Understanding Wildlife Photography behavior is key to being a good wildlife photographer, especially when your subjects are wildlife. Research and observation will give you a greater chance of capturing an interesting moment than just walking by and snapping a photo.

2. Know your gear

Don’t be discouraged by not having the most professional photography equipment. The best camera is the one you have with you. When you know the pros and cons of your gear you’ll be able to take advantage of what is possible with what you have, and be prepared when the moment arises.

3. Get up early

The best light for outdoor photography occurs an hour after sunrise, and an hour before sunset. In my experience the best time to have wildlife encounters is early morning.

4. Go Prone

Low to the ground is usually a great angle to photograph wildlife. Try laying down, or other angles that might seem awkward at the time. You will be impressed with the difference it makes.

5. Be Patient

One of the things I love about photography is the instant gratification I get from an awesome shot. Wildlife takes a little more time to get that shot. Take the time to follow tip 1 and observe your subjects behavior to be ready. Frustration can get the best of you if you miss a perfect moment, brush it off and remind yourself you’re getting better as a photographer because of it.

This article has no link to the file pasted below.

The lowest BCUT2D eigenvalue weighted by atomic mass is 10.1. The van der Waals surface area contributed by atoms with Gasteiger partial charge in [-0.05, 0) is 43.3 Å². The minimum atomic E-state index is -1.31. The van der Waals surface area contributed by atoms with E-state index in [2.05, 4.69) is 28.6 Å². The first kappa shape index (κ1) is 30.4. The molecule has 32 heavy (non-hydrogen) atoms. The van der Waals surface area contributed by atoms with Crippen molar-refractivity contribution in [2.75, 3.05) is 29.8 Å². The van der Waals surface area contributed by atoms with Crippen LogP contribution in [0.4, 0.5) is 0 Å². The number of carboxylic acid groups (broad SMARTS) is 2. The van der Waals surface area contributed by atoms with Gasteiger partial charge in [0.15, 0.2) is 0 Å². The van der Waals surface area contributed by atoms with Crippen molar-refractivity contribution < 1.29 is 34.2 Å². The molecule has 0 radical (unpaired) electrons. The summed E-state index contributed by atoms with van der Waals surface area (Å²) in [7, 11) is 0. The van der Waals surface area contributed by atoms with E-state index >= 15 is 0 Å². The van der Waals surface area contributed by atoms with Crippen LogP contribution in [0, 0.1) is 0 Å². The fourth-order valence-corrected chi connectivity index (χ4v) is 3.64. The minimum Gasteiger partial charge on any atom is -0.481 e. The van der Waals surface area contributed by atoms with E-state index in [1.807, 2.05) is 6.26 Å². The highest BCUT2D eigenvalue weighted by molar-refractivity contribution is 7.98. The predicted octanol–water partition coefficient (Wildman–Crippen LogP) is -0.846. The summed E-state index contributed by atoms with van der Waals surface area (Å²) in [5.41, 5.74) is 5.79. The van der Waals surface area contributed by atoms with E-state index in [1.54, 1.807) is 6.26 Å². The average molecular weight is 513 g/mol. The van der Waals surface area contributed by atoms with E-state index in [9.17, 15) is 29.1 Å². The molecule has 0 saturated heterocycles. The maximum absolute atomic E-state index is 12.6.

6. Find your style

Rather than just framing your subject within the photo, try shooting wider and closer and see what style you prefer. Although I can’t always get as close as I’d like without owning a massive 600mm lens, I prefer close shots; especially of insects and flowers.

7. Be Considerate

Setting up a shot is one thing – but being cruel to the wildlife you are admiring is another. Using playback (playing a bird call) to attract subjects is generally frowned upon and in my opinion makes photography less enjoyable. Have lines drawn in the sand for what you’re willing to do for the perfect shot and stick to it. For me I will move small subjects like insects or amphibians, to a nearby location (like a rock or leaf) but I will never put them in danger or handle them excessively.

8. Plan your shot

If you want to capture a moment in a unique way – be prepared with the right settings. I’ve been caught off guard when I wanted to capture the movement of a frog jumping with a slow shutter but it leaped before I expected, and my camera was still set to a fast shutter speed. Know what you want to capture before it happens.